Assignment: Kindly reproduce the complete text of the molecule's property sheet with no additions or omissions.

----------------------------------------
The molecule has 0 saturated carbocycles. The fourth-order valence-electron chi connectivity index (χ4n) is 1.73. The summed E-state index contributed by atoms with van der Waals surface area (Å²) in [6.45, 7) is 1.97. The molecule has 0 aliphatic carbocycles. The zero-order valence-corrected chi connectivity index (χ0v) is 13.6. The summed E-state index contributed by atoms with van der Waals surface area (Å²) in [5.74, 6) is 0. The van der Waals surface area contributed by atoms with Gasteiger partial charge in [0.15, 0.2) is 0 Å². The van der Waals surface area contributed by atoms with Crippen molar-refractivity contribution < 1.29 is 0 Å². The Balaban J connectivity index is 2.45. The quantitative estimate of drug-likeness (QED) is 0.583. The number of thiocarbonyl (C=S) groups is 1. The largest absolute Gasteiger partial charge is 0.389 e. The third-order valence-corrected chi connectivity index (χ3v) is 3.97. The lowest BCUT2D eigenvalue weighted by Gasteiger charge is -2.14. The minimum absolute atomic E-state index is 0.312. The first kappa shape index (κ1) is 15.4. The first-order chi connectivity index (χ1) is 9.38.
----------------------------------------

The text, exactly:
The molecule has 0 saturated carbocycles. The fourth-order valence-electron chi connectivity index (χ4n) is 1.73. The summed E-state index contributed by atoms with van der Waals surface area (Å²) in [6.45, 7) is 1.97. The molecule has 0 aliphatic carbocycles. The zero-order valence-corrected chi connectivity index (χ0v) is 13.6. The summed E-state index contributed by atoms with van der Waals surface area (Å²) in [5.74, 6) is 0. The van der Waals surface area contributed by atoms with Gasteiger partial charge in [0.15, 0.2) is 0 Å². The van der Waals surface area contributed by atoms with Crippen molar-refractivity contribution < 1.29 is 0 Å². The Balaban J connectivity index is 2.45. The quantitative estimate of drug-likeness (QED) is 0.583. The number of thiocarbonyl (C=S) groups is 1. The largest absolute Gasteiger partial charge is 0.389 e. The third-order valence-corrected chi connectivity index (χ3v) is 3.97. The lowest BCUT2D eigenvalue weighted by Gasteiger charge is -2.14. The minimum absolute atomic E-state index is 0.312. The first kappa shape index (κ1) is 15.4. The first-order chi connectivity index (χ1) is 9.38.